BENNINGTON -- The Bennington Free Library hosted on Tuesday the second of two grant-funded programs designed to turn children into "makers."

The program, entitled "E-Textiles" was run by Caleb Clark, faculty and chair of the Teaching with Technology Masters program at Marlboro College, a program that helps teachers learn how to integrate technology into their classrooms. Eighteen kids learned how, using conductive thread, a battery holder, some small LED bulbs, and what Clark referred to as a "twinkle chip," they could add blinking lights to anything they could use a needle and thread on.

As with the first program in the series, "Toy Hacking," which took place last month, E-Textiles was put on by Vermont Makers, and was made possible by funding from the Vermont Community Foundation Innovations and Collaborations grant.

Bennington Free Library children’s library coordinator Chris Poggi helps Trent Bolognani and Tristen Levick sew LEDs into fabric and build simple
Bennington Free Library children's library coordinator Chris Poggi helps Trent Bolognani and Tristen Levick sew LEDs into fabric and build simple circuits with conductive thread Tuesday during the E-Textiles workshop. (Holly Pelczynski/Bennington Banner/photos.benningtonbanner.com )
The grant, over the course of the summer, paid for 28 visits to 14 libraries across Vermont.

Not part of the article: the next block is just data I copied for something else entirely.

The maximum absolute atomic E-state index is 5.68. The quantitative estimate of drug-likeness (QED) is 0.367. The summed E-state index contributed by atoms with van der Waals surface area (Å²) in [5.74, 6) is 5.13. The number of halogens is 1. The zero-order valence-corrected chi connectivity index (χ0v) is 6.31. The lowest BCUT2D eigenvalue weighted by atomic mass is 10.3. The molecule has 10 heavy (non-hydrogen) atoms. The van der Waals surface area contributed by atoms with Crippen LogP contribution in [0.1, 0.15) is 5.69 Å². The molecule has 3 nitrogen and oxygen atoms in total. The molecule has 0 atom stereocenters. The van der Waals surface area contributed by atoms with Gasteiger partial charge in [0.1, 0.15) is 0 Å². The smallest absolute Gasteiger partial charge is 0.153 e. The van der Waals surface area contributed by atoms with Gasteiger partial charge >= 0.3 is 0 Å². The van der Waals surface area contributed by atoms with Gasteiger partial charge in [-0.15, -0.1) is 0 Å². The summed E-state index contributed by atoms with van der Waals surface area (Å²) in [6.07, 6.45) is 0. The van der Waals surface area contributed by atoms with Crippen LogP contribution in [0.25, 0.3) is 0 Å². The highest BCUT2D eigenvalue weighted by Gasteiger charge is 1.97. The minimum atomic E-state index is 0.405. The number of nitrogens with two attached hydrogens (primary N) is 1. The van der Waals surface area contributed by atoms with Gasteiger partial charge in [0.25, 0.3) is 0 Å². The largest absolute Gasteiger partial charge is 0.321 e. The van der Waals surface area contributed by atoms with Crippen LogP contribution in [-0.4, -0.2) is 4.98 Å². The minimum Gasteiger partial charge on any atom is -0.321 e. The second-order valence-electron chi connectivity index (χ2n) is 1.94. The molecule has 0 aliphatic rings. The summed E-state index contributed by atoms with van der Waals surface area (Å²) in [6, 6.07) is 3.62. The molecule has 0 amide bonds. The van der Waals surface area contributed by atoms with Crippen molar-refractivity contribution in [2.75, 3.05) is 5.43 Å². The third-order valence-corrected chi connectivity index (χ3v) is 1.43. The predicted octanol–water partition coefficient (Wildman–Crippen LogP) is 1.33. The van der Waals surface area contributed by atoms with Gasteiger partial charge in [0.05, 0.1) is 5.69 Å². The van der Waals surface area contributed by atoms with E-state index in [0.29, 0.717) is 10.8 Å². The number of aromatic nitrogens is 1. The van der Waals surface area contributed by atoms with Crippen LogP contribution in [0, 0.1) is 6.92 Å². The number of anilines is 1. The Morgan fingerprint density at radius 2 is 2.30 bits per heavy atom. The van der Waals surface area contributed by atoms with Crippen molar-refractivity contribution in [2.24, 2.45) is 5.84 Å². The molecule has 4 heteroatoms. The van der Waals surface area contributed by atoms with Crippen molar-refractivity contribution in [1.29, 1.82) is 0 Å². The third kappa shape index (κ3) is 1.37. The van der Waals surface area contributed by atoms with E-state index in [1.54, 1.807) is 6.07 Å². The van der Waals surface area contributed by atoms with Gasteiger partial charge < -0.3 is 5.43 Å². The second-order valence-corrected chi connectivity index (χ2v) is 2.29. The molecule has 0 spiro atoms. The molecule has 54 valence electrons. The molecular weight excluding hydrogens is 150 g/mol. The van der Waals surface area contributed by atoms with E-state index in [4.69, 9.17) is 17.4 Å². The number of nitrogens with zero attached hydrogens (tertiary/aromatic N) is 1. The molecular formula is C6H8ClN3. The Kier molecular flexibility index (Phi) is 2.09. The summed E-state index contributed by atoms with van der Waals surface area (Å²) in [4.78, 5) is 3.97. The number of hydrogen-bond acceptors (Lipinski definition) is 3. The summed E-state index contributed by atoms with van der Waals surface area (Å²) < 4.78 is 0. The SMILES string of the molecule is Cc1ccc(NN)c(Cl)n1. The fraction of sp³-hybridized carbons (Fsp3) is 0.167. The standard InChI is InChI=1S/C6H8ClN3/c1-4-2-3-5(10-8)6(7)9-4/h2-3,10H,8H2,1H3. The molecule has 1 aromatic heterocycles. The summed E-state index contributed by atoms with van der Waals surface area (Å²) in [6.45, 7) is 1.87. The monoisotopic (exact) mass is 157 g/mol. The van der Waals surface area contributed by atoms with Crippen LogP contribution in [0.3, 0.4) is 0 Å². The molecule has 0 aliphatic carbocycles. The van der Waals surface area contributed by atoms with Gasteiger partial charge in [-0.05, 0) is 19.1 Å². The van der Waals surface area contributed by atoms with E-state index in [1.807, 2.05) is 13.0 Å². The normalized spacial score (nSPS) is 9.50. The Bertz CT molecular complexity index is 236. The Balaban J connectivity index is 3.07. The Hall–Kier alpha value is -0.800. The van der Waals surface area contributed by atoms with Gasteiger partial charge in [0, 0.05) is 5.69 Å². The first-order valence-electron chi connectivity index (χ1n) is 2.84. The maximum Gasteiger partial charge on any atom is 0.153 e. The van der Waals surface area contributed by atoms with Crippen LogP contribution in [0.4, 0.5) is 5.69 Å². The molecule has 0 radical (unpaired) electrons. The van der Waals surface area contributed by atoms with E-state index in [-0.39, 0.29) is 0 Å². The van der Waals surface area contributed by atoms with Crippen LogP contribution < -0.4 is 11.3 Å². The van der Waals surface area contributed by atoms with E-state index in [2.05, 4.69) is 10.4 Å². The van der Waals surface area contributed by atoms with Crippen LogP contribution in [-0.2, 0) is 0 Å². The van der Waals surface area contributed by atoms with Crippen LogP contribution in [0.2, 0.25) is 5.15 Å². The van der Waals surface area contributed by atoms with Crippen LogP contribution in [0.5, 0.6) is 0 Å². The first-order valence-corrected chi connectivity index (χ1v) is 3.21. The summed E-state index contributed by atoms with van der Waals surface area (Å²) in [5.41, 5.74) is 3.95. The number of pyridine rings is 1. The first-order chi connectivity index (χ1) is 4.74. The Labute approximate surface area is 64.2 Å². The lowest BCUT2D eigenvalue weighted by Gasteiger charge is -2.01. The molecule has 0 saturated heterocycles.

"What we're trying to do here," said Clark as the students were beginning to arrive, "is especially attract girls into the field of engineering." The group was about equally split between boys and girls, which is what Clark said he had hoped for. The program was marketed as gender neutral, Clark said, because, in his experience, while programs that are geared toward boys get a good mix, programs that are openly geared toward girls almost never get any boys.

Clark began the workshop by showing the students some examples of what could be created using this technique, including light up shirts, toys, posters, and accessories.


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"Believe it or not," he said, "This is engineering." In order to make the lights work, students had to sew thread into fabric from a central hub, which was in turn connected to a battery, to lights, and back again, creating a circuit. They had to be careful, however, about not overlapping any of their stitches, which would short-circuit the system.

Clark predicted before they began that it would not be the technology that stumped the kids, but the sewing, and he was largely correct. The goal of the workshop, he said, was to successfully create a thread circuit that allowed at least two lights to turn on when the battery was inserted. Half an hour into the three-hour class, that goal seemed far, far away. "We've got three hours," Clark said to calm the frustrated students, "We're just going to work together, help each other out, not panic, and try no to stab ourselves with needles."

"The first person to get two lights blinking by following these directions gets to help everyone else!" he joked, in between helping kids get their needles threaded.

At the end of the program, the kids got to take home all of the equipment they learned on, so that they could create their own LED masterpieces on their own.

Derek Carson can be reached for comment at dcarson@benningtonbanner.com. Follow him on Twitter @DerekCarsonBB